So now that NB has become a principal city by growing over 50k people, which metro city will be the third? The only real contenders are Schertz, at around 30k and Seguin with around 26k. Schertz has a head start on population but Seguin is poised for greater future growth thanks to the Caterpillar plant and its location at the southern terminus of SH 130.
In all likelihood there won't be a third principal city. Schertz doesn't have a large enough degree of independence, nor does it have any real historic communities (it is primarily a bedroom community), so that really doesn't give it a chance at being a principle city.

Seguin is really the only contender... but I wouldn't give it any more than an even chance.
Reply With Quote
     
     
  #11  
Old Posted Jan 11, 2010, 9:10 PM
miaht82's Avatar
miaht82 miaht82 is offline
Registered User
 
Join Date: May 2008
Location: The Triangle
Posts: 1,316
Quote:
Originally Posted by wwmiv View Post
In all likelihood there won't be a third principal city. Schertz doesn't have a large enough degree of independence, nor does it have any real historic communities (it is primarily a bedroom community), so that really doesn't give it a chance at being a principle city.

Seguin is really the only contender... but I wouldn't give it any more than an even chance.
I think Schertz is trying to have some independence from SA but you're right that it has as much dependence on SA as any suburb would have.
Schertz/Cibolo Pit/Cut Off would have historic communities if it wasn't for all of the flooding of Cibolo Creek.
__________________
The Raleigh Connoisseur
It is the city trying to escape the consequences of being a city
while still remaining a city. It is urban society trying to eat its
cake and keep it, too.
- Harlan Douglass, The Suburban Trend, 1925
Reply With Quote
     
     
  #12  
Old Posted Jan 12, 2010, 3:11 AM
Schertz1 Schertz1 is offline
Registered User
 
Join Date: Jun 2006
Posts: 479
I believe Round Rock is fairly independent of Austin.
Reply With Quote
     
     
  #13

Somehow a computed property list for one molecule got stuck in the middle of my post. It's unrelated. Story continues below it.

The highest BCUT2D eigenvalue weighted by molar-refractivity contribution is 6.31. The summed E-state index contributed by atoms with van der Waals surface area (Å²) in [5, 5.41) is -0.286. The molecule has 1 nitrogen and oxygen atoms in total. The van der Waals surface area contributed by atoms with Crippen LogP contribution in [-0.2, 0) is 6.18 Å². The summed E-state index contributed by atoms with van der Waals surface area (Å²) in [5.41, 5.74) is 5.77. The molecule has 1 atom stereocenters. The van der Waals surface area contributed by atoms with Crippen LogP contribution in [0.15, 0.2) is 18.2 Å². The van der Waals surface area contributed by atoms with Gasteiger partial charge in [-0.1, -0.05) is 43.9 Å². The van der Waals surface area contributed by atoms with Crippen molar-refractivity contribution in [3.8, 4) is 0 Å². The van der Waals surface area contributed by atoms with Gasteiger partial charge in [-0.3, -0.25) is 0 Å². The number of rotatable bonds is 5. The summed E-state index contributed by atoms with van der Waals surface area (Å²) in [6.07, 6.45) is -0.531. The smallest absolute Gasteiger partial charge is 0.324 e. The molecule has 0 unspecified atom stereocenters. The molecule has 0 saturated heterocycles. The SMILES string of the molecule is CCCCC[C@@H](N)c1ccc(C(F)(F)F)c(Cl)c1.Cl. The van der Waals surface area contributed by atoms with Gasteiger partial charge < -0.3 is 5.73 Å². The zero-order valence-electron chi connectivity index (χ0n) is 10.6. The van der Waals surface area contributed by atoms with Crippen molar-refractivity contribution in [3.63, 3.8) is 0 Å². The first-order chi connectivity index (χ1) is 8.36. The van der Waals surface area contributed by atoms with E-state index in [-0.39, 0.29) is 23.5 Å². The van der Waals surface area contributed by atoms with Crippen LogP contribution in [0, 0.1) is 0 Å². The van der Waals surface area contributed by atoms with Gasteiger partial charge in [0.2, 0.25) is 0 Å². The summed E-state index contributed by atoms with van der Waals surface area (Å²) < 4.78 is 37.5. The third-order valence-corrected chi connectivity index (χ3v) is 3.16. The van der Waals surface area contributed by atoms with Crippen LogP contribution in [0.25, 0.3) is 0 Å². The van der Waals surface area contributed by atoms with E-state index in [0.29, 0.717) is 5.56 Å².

Old Posted Jan 12, 2010, 5:00 AM
Scottolini Scottolini is offline
Closed account
 
Join Date: Oct 2008
Posts: 1,491
The average commute time for residents of Round Rock is over 25 minutes, so that is an indicator of a commute into Austin for a large percentage of their workforce.

http://www.usnews.com/money/best-pla...ound_rock/jobs

With that said, the latest census estimates puts Round Rock's population at over 100,000 people. It's the headquarters of Dell, and has diversified it's local economy very well. It has three hospitals, four high schools with a fifth u/c, new college campuses, outlet mall, IKEA, etc. So, it certainly has developed into a small city itself. Even so Round Rock is still a suburb, and only exists as it does today because of Austin.

Last edited by Scottolini; Jan 12, 2010 at 5:11 AM.
Reply With Quote
     
     
  #14  
Old Posted Jan 12, 2010, 8:19 AM
PartyLine PartyLine is offline
Registered User
 
Join Date: Sep 2008
Posts: 506
Quote:
Originally Posted by jlav74 View Post
All I know is the gap that "used" to separate Boerne's city limits and SA's is increasingly shrinking at a good clip. I can definitely foresee the gap being completely enclosed within the next 5 years or less. Boerne is really starting to take on it's own identity aside from the identity of old (quiet little town on the outskirts of SA). I saw somewhere (I don't recall the source) quite sometime ago that the population was estimated to be over 10k. I'm anxiously anticipating the rollout of the 2010 population figures. I hope they're more accurate than back in 2000 when SA was grotesquely undercounted!

It is growing alot out around Boerne but Boerne is still a nice quaint little town isn't it about the size of Fredericksburg? my parents are looking at moving around Boerne or New Braunfels in the future.